Westside Middle School, Jonesboro, Arkansas.

James Parker Middle School, Edinboro, Pennsylvania.

Thurston High School, Springfield, Oregon.

Columbine High School, Littleton, Colorado.

Lake Worth Middle School, Lake Worth, Florida.

Santana High School, Santee, California.

Red Lion Area Senior High School, Red Lion, Pennsylvania.

Ricori High School, Cold Spring, Minnesota.

Red Lake Senior High School, Red Lake, Minnesota.

Campbell County Comprehensive High School, Jacksboro, Tennessee.

Platte Canyon High School, Bailey, Colorado.

Amish School, Nickel Mines, Pennsylvania.

Central High School, Knoxville, Tennessee.

Discovery Middle School, Madison, Alabama.

Millard South High School, Omaha, Nebraska.

Chardon High School, Chardon, Ohio.

Sandy Hook Elementary, Newtown, Connecticut.

Sparks Middle School, Sparks, Nevada.

Arapahoe High School, Centennial, Colorado.

Reynolds High School, Troutdale, Oregon.

Marysville Pilchuck High School, Marysville, Washington.

Townville Elementary School, Townville, South Carolina.

North Park Elementary School, San Bernardino, California.

Freeman High School, Rockford, Washington.

Aztec High School, Aztec, New Mexico.

Marshall County High School, Benton, Kentucky.

Marjory Stoneman Douglas High School, Parkland, Florida.

27 school shootings in the last 20 years. And this does not include suicides, gang related violence or deaths that resulted from interpersonal troubles.  Let that number sink in for a moment.  27 school shootings in 20 years.  An average of a little more than a school shooting a year.  Nowhere else in the world is there this level of violence in schools.  Nowhere.  Whatever is happening here in the United States simply does not have any other countries to compare to in terms of this issue. 

And this is just schools.  This does not include the Las Vegas shooting, the Pulse nightclub shooting or the movie theater shooting in Aurora, Colorado.  Just schools. And the pace of these school shootings is escalating.  Fifteen have occurred in the last ten years. Ten have occurred in the last five years.  That is two a year.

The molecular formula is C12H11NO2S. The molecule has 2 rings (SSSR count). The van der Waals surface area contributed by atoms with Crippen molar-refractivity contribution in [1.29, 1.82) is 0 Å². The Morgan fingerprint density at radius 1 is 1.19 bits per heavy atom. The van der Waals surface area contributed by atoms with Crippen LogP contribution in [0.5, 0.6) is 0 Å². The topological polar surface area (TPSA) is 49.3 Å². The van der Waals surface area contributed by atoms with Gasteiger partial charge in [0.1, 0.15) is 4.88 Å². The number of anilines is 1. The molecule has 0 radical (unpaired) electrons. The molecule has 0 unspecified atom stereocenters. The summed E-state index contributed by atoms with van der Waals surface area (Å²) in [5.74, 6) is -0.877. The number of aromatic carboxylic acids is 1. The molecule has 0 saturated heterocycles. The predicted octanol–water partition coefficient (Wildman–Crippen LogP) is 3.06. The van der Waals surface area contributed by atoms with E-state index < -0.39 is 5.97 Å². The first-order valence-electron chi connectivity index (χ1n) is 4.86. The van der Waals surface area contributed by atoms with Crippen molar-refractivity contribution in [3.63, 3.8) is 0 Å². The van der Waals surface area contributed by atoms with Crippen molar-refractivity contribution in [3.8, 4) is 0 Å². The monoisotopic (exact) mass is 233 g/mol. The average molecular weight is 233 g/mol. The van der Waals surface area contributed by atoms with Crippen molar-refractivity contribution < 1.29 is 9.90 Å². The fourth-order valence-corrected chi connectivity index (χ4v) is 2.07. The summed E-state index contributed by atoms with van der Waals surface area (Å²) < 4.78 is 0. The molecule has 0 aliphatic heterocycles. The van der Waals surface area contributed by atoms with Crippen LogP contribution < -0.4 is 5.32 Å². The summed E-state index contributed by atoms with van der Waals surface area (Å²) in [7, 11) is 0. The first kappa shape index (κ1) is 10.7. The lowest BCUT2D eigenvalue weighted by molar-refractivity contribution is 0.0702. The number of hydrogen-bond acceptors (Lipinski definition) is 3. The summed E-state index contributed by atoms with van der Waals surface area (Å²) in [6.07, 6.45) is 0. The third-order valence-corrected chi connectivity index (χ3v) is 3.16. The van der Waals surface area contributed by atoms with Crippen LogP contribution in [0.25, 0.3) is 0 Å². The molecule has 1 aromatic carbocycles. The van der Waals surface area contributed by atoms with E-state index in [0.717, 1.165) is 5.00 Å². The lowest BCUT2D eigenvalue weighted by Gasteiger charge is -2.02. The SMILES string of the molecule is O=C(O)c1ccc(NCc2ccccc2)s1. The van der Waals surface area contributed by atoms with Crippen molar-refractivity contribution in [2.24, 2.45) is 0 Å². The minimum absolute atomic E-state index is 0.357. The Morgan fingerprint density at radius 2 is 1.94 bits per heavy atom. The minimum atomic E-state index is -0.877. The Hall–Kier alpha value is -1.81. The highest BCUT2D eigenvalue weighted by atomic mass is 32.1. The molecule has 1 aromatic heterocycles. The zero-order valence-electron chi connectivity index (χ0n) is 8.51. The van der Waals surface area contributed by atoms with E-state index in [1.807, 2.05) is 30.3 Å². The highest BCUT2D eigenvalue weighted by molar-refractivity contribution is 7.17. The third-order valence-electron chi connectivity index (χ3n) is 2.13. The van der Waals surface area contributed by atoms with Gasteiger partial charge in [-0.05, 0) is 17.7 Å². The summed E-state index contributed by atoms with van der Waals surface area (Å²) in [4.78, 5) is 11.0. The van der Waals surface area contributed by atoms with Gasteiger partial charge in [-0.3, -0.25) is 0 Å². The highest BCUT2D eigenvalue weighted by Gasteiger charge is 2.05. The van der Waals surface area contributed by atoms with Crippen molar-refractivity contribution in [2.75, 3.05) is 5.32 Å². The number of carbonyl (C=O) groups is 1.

We have a school shooting problem.  We have a shooting problem.  We have an incarceration problem.  And, once again, little is likely to come from this latest school shooting.  There will be no honest discussion about a complex problem, because we will cling to our tired clichés.  There will be people who will pray, and while spiritually beneficial, all too soon there will be another incident where we will be called to pray again.  We will hear again that guns don’t kill people, people kill people.  We will hear again that simply banning automatic weapons will solve the problem, when the gun responsible for the most deaths is the handgun. And once again, no meaningful search for a solution to a problem will happen.

Why? Because before we discuss solutions, we must admit the problem.  It is not just a gun problem. We have a spiritual problem.  I am not simply discussing a problem related to going to church or belonging to a religion.  We have a spiritual problem because in too many instances we sell our values for short term gain.  And it is not just Republicans.  And it is not just Democrats.  It is what arises from politics that have become tribal. It is what arises when people stop using words like evil and sin. 

When we do not believe every human being has a right to be born, we create the seeds of violence.  When we refer to immigrants as criminals, rapists and murderers, we sow the seeds of violence. When we become comfortable when almost 1 in 5 children live in poverty, we sow the seeds of violence.  When we allow schools in high poverty areas to languish, we sow the seeds of violence.  When we are comfortable with children not have equity and access to the type of education that would provide them the opportunity to succeed, we sow the seeds of violence. When we are ok with the culture that makes it possible for men to sexually harass, assault and abuse women, we sow the seeds of violence.  When we objectify people through pornography, and sexualize human beings in the interest of selling a product (I am pointing out your World Series ads a few years ago, Hardees) we sow the seeds of violence.